300-year-old oak tree at Lincoln Park Zoo will be removed in 2023
The tree, which predates the City of Chicago’s founding in 1837, has been a part of the zoo’s natural landscape since its beginnings.
A tree older than the City of Chicago at Lincoln Park Zoo is nearing the end of its life and will be removed next year.
The bur oak tree, which is nearly 300 years old, has reached its natural end, despite no present diseases and years of preventative efforts, Lincoln Park Zoo officials said in a statement. It will be carefully removed from zoo grounds next spring.
“The center of the zoo was built around these historic oak trees, and it is bittersweet the nearly 300-year-old tree has come to the natural end of its life,” said Katrina Quint, Lincoln Park Zoo’s director of horticulture. “The zoo is dedicated to protecting Lincoln Park Zoo’s natural environment and tree canopy to ensure all guests have a healthy, vibrant natural landscape to enjoy for generations to come.”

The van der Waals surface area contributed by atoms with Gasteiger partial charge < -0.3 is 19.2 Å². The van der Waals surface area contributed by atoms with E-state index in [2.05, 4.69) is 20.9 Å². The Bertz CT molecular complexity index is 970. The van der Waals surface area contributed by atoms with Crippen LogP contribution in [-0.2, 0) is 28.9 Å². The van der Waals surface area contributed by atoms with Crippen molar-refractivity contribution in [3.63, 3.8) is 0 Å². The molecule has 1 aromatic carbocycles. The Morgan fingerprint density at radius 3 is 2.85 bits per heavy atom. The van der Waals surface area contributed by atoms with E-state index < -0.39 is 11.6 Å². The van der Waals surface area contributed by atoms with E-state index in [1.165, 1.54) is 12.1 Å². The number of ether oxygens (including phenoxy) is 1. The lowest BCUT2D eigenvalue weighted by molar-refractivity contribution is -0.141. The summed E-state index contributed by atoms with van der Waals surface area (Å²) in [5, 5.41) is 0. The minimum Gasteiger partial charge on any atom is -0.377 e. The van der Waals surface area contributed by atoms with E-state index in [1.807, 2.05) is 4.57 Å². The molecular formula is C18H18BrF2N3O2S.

The tree, which predates the City of Chicago’s founding in 1837, has been a part of the zoo’s natural landscape since its beginnings. It is located near the white-cheeked gibbon habitat.
It has broad-spreading branches and thick bark that can tolerate prairie fires, which were once common in the area. The tree’s average height spans 70 feet and is native to northern and central United States, as well as southeast Canada. Its acorns are an important food source for several species.
There are 40 bur oak trees at Lincoln Park Zoo.